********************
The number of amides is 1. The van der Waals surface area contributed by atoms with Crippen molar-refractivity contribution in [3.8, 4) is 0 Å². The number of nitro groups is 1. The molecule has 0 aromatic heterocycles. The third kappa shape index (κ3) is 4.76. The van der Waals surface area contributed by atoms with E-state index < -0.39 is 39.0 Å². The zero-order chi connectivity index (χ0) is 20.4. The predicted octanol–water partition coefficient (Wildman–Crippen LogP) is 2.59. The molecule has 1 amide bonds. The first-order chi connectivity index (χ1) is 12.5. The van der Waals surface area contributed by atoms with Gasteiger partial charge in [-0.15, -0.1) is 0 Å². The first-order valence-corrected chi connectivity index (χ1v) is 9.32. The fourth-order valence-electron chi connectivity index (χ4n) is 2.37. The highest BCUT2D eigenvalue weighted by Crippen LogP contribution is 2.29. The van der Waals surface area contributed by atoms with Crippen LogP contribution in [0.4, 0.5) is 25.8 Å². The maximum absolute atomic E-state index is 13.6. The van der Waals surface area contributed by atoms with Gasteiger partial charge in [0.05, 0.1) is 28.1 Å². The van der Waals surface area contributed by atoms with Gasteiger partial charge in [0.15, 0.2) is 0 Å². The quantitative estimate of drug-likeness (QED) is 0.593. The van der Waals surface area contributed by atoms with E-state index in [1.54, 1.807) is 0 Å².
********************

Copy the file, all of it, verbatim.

The number of amides is 1. The van der Waals surface area contributed by atoms with Crippen molar-refractivity contribution in [3.8, 4) is 0 Å². The number of nitro groups is 1. The molecule has 0 aromatic heterocycles. The third kappa shape index (κ3) is 4.76. The van der Waals surface area contributed by atoms with E-state index < -0.39 is 39.0 Å². The zero-order chi connectivity index (χ0) is 20.4. The predicted octanol–water partition coefficient (Wildman–Crippen LogP) is 2.59. The molecule has 1 amide bonds. The first-order chi connectivity index (χ1) is 12.5. The van der Waals surface area contributed by atoms with Gasteiger partial charge in [-0.15, -0.1) is 0 Å². The first-order valence-corrected chi connectivity index (χ1v) is 9.32. The fourth-order valence-electron chi connectivity index (χ4n) is 2.37. The highest BCUT2D eigenvalue weighted by Crippen LogP contribution is 2.29. The van der Waals surface area contributed by atoms with Crippen LogP contribution in [0.4, 0.5) is 25.8 Å². The maximum absolute atomic E-state index is 13.6. The van der Waals surface area contributed by atoms with Gasteiger partial charge in [0.05, 0.1) is 28.1 Å². The van der Waals surface area contributed by atoms with Gasteiger partial charge in [0.15, 0.2) is 0 Å². The quantitative estimate of drug-likeness (QED) is 0.593. The van der Waals surface area contributed by atoms with E-state index in [1.54, 1.807) is 0 Å².